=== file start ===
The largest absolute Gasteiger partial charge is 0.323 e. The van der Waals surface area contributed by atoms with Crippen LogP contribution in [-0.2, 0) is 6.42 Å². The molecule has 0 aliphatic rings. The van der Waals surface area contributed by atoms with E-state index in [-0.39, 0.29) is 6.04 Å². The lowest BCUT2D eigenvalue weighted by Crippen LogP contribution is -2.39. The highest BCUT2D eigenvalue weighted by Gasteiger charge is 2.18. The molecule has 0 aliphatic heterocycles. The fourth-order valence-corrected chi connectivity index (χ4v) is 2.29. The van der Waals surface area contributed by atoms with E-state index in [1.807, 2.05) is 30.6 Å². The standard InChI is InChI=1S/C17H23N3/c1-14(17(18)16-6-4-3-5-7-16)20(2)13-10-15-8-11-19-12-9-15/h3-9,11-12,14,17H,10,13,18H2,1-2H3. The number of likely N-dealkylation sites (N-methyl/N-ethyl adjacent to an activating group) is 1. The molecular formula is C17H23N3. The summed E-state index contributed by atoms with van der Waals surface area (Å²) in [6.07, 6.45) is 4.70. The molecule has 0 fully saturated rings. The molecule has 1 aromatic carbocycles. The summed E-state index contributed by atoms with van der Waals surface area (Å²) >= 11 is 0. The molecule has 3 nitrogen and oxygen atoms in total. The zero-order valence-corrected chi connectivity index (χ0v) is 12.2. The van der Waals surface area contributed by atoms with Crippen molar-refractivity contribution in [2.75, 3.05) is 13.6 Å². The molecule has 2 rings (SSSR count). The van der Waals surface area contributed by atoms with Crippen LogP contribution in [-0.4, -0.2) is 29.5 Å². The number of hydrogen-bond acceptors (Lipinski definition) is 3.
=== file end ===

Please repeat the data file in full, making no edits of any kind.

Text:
The largest absolute Gasteiger partial charge is 0.323 e. The van der Waals surface area contributed by atoms with Crippen LogP contribution in [-0.2, 0) is 6.42 Å². The molecule has 0 aliphatic rings. The van der Waals surface area contributed by atoms with E-state index in [-0.39, 0.29) is 6.04 Å². The lowest BCUT2D eigenvalue weighted by Crippen LogP contribution is -2.39. The highest BCUT2D eigenvalue weighted by Gasteiger charge is 2.18. The molecule has 0 aliphatic heterocycles. The fourth-order valence-corrected chi connectivity index (χ4v) is 2.29. The van der Waals surface area contributed by atoms with E-state index in [1.807, 2.05) is 30.6 Å². The standard InChI is InChI=1S/C17H23N3/c1-14(17(18)16-6-4-3-5-7-16)20(2)13-10-15-8-11-19-12-9-15/h3-9,11-12,14,17H,10,13,18H2,1-2H3. The number of likely N-dealkylation sites (N-methyl/N-ethyl adjacent to an activating group) is 1. The molecular formula is C17H23N3. The summed E-state index contributed by atoms with van der Waals surface area (Å²) in [6.07, 6.45) is 4.70. The molecule has 0 fully saturated rings. The molecule has 1 aromatic carbocycles. The summed E-state index contributed by atoms with van der Waals surface area (Å²) >= 11 is 0. The molecule has 3 nitrogen and oxygen atoms in total. The zero-order valence-corrected chi connectivity index (χ0v) is 12.2. The van der Waals surface area contributed by atoms with Crippen molar-refractivity contribution in [2.75, 3.05) is 13.6 Å². The molecule has 2 rings (SSSR count). The van der Waals surface area contributed by atoms with Crippen LogP contribution in [-0.4, -0.2) is 29.5 Å². The number of hydrogen-bond acceptors (Lipinski definition) is 3.